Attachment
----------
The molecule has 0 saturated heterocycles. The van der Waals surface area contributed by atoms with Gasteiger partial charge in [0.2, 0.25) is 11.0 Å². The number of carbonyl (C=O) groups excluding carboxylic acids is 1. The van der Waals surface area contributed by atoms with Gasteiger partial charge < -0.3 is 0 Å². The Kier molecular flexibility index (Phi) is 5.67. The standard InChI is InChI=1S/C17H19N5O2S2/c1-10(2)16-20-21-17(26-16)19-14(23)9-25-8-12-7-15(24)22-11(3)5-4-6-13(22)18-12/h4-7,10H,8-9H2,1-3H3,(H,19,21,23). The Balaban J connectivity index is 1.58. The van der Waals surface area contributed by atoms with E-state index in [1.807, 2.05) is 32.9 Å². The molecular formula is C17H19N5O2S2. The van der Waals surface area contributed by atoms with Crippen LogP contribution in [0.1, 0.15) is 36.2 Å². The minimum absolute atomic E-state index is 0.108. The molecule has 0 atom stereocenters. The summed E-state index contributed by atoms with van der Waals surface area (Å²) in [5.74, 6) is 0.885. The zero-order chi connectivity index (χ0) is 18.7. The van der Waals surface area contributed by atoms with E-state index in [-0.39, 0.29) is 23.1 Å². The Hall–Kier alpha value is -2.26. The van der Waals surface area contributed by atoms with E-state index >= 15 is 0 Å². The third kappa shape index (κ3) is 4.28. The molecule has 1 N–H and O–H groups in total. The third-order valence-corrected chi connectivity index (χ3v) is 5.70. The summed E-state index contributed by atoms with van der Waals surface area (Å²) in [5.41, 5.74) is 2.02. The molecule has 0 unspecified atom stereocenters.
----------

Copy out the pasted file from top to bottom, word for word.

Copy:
The molecule has 0 saturated heterocycles. The van der Waals surface area contributed by atoms with Gasteiger partial charge in [0.2, 0.25) is 11.0 Å². The number of carbonyl (C=O) groups excluding carboxylic acids is 1. The van der Waals surface area contributed by atoms with Gasteiger partial charge < -0.3 is 0 Å². The Kier molecular flexibility index (Phi) is 5.67. The standard InChI is InChI=1S/C17H19N5O2S2/c1-10(2)16-20-21-17(26-16)19-14(23)9-25-8-12-7-15(24)22-11(3)5-4-6-13(22)18-12/h4-7,10H,8-9H2,1-3H3,(H,19,21,23). The Balaban J connectivity index is 1.58. The van der Waals surface area contributed by atoms with E-state index in [1.807, 2.05) is 32.9 Å². The molecular formula is C17H19N5O2S2. The van der Waals surface area contributed by atoms with Crippen LogP contribution in [0.1, 0.15) is 36.2 Å². The minimum absolute atomic E-state index is 0.108. The molecule has 0 atom stereocenters. The summed E-state index contributed by atoms with van der Waals surface area (Å²) in [5.74, 6) is 0.885. The zero-order chi connectivity index (χ0) is 18.7. The van der Waals surface area contributed by atoms with E-state index in [-0.39, 0.29) is 23.1 Å². The Hall–Kier alpha value is -2.26. The van der Waals surface area contributed by atoms with E-state index >= 15 is 0 Å². The third kappa shape index (κ3) is 4.28. The molecule has 1 N–H and O–H groups in total. The third-order valence-corrected chi connectivity index (χ3v) is 5.70. The summed E-state index contributed by atoms with van der Waals surface area (Å²) in [5.41, 5.74) is 2.02. The molecule has 0 unspecified atom stereocenters.